What exactly is an uncountable noun?

I’ve written a little piece on the frustrations you may count on when you establish your own business. And as you know, I often include a ‘quick lesson’ at the end of my posts.

The topic of today’s grammar post is uncountable nouns, also called mass nouns and non-countable nouns. A colleague has pointed out to me that the quick lesson that I gave in the frustrations post is a little misleading, if not simply wrong. Hence my plan to devote an entire post to the subject.

I am shamelessly ignoring the fact that most people find grammar boring beyond belief. But this is a language site and blog, so I cannot always write about driving in Germany or establishing a business or love.


So what is it?

Easy to remember: you cannot count the noun.

'A noun that is uncountable cannot be made plural or used with a or an.' – Oxford Advanced Learner’s Dictionary

They are usually concepts or substances and cannot be separated into individual elements.

Its categories and examples:

  • Concepts: honesty, information, patience
  • Activities: playing, reading, sleeping
  • Food: butter, sugar, rice
  • Gas: air, oxygen, smoke
  • Liquids: coffee, water, wine
  • Materials: cloth, wood, metal
  • Items: clothing, software, money
  • Natural phenomena: heat, rain, sunshine
  • Particles: dust, salt, sugar


Breaking the rules

If you’ve ever studied or learned a language, you will know that practically no rule holds true.

Let’s look at water, it conforms to all the rules:

  • A water is clearly wrong.
  • However, you can say a drop of water, or some water, or a little.


But…hark at this. Have you heard of the term ‘taking the waters’? For instance, in Bath, England. The hot, mineral waters in Bath date from the Roman times and are said to have healing and therapeutic properties. There are many towns in Germany which have the word Bad in front of their names. The reason is the same, the town is or has been known for its hot spring. It also indicates that the town has received spa-status.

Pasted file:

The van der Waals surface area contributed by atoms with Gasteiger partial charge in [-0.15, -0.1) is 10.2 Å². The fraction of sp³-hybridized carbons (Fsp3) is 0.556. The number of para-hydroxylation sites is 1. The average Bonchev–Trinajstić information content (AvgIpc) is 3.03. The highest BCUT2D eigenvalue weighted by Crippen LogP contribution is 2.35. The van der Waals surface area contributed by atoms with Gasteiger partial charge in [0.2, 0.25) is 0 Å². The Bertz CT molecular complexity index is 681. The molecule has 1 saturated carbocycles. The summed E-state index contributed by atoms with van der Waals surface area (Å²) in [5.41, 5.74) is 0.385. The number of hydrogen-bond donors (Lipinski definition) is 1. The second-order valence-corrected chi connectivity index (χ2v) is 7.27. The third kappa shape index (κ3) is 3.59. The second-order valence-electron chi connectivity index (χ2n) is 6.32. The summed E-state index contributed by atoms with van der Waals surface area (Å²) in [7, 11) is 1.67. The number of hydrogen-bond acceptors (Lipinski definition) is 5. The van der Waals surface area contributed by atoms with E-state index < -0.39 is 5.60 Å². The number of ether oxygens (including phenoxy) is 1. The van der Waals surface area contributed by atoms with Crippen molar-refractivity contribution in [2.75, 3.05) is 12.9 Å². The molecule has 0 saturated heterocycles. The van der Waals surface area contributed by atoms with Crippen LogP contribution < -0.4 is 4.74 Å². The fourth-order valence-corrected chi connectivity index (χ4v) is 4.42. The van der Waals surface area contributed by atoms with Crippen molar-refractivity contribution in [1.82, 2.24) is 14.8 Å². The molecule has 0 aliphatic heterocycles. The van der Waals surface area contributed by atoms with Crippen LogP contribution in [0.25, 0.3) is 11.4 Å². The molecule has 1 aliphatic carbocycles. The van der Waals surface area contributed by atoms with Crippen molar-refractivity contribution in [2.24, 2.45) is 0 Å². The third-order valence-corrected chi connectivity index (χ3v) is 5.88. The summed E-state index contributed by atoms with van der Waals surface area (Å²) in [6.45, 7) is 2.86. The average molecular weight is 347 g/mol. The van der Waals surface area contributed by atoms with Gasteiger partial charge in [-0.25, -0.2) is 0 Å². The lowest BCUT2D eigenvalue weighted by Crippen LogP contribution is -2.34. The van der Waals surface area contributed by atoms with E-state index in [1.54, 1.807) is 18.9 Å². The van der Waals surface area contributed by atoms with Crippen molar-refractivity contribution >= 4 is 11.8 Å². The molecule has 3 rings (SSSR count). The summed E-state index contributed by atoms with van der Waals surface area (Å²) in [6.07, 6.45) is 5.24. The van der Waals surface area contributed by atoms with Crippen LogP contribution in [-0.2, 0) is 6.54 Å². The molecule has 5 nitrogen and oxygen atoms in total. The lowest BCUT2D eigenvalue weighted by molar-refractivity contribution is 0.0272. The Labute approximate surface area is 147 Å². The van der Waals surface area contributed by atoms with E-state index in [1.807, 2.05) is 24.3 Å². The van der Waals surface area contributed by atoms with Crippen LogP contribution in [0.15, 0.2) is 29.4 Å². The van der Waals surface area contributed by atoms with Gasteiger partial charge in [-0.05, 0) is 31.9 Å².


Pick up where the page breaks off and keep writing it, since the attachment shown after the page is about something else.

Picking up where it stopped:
Bad Kissingen in Bavaria has been a spa town since 1883 and boasts many illustrious visitors in the past; the Austrian Empress Elizabeth (Sisi), the Prussian statesman Prince Otto von Bismarck, and the Italian composer Gioachino Rossini.

Aachen cathedral © Ministry for Building and Transport

I had the opportunity to smell and taste these ‘miracle’ waters in Aachen. Let me tell you, it smells horrific and tastes rather unpleasant due to its high sulphur content. Aachen, incidentally, prefers not to use the prefix Bad, something to do with the alphabet...




To return to uncountable nouns; see, there you have an irregularity - an uncountable noun has now taken on a plural form. But it is slightly comforting to know that that it’s most common in the food and liquid categories.


Not breaking the rules

Consider sunshine; the plural is patently impossible – sunshines. Not happening, right? Nor is a sunshine.

There are ways of quantifying uncountable nouns:

  • a ray of sunshine; it (only) appears countable by using the preposition of which is used for; relating to, belonging to, or connected with.
  • no sunshine; no is a quantity adjective used to describe an approximate amount.
  • a little


Here is a quick test to see if you’ve read everything… Let me know what your score is.


Quick German lesson

Das Bad means bath, spa, or watering place. It is a neutral noun and the plural is die Bäder. Remember, German nouns always start with a capital.

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